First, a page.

Public concerts, especially subscription concerts, had existed at least since 1770. These were more regularly organized when Prince Edward Augustus (the Duke of Kent) settled in Quebec 1790-3, followed as was proper, by his band, the Royal Fusiliers; weekly concerts, the first season from November to May, the others from November to February, offered works by such composers as Haydn, Storace, Handel, Devienne, Avison, Gyrowetz, to name the most famous. Eleven concerts were given between November 1792 and February 1793. An entertainment hall had been arranged in the Freemasons' Hotel, Buade St, in 1786; it included loges, two balconies and a parterre fitted with seats. In 1792, Prince Edward contributed to the erection of the entertainment hall of the Porte St-Louis. The concerts and theater pieces were presented mostly in these halls, as well as in the halls found in such inns as that of the Hôtel Menut, St-Jean St, or cafes, such as the Café des Marchands on St-Pierre St. Amateurs also met to make music, including the Sewell Quartet consisting of a flute, two violins and a cellist, Jonathan Sewell, chief justice of Lower-Canada. This quartet even played recently composed works: scores of Mozart's last three quartets bear the name 'Sewell 1793'.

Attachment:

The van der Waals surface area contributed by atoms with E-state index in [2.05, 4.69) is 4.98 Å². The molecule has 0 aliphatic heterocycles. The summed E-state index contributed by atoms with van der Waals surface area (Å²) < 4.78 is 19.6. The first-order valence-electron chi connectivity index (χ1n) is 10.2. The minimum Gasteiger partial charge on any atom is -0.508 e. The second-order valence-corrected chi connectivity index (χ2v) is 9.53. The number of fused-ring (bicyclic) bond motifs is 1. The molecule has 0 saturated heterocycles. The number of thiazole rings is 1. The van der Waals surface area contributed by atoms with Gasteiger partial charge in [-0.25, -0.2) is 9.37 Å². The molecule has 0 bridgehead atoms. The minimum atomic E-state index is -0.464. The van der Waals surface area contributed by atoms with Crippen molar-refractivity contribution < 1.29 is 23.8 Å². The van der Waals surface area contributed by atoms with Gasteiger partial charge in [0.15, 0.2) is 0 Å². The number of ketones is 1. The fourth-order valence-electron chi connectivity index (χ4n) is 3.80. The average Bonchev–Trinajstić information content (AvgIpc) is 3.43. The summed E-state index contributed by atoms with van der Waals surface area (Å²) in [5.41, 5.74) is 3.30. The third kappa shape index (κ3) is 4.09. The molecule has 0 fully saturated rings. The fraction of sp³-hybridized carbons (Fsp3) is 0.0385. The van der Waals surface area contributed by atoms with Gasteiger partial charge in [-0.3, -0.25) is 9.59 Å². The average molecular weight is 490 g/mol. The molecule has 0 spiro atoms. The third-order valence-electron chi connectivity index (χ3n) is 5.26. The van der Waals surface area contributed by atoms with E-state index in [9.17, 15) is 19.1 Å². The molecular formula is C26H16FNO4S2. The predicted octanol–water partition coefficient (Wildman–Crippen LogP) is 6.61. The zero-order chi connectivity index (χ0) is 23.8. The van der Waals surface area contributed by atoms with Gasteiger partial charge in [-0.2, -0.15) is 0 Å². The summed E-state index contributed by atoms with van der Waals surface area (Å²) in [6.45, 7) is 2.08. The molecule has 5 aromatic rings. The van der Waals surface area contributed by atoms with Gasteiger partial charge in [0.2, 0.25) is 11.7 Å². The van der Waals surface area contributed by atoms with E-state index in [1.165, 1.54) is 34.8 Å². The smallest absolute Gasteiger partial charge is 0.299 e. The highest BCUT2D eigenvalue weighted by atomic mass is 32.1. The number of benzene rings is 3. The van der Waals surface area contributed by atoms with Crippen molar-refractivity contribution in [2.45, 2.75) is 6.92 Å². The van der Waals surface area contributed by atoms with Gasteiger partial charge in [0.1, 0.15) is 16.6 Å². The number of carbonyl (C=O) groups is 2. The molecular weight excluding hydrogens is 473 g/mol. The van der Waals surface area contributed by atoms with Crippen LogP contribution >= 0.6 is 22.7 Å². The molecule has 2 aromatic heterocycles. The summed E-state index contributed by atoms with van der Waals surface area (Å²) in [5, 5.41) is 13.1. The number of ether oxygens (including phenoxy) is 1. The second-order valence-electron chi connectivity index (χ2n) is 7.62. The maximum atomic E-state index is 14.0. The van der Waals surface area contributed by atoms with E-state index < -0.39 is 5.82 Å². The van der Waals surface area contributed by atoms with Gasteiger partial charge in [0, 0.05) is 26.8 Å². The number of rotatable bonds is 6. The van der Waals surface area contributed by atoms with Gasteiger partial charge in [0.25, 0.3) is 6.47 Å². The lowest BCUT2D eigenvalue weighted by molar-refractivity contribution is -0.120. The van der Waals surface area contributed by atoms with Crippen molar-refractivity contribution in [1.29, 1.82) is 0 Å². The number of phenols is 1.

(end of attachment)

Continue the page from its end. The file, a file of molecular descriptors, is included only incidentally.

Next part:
The teaching of music and dance was done privately. Convents for young girls offered these classes as a supplement; as for the boys they studied with private teachers who taught both young pupils and adults. Dancing masters had mostly French names, such as Antoine Rob, Étienne Bellair. The teachers of instrumental music often commercially sold the instruments they taught. Frederick Glackemeyer, Francis Vogeler and later Theodore Frederic Molt were the most active musicians in these two teaching fields and in the commercial sale of instruments at the beginning of the English Regime. Instrument builders, a number of which began a family tradition, included especially the name of the Lyonnais amily, string-instrument builders, the first of which, Pierre-Olivier, began to practice his craft in 1825. Address books of the time also mention the piano builders Owen., Milligan, and Pfeiffer.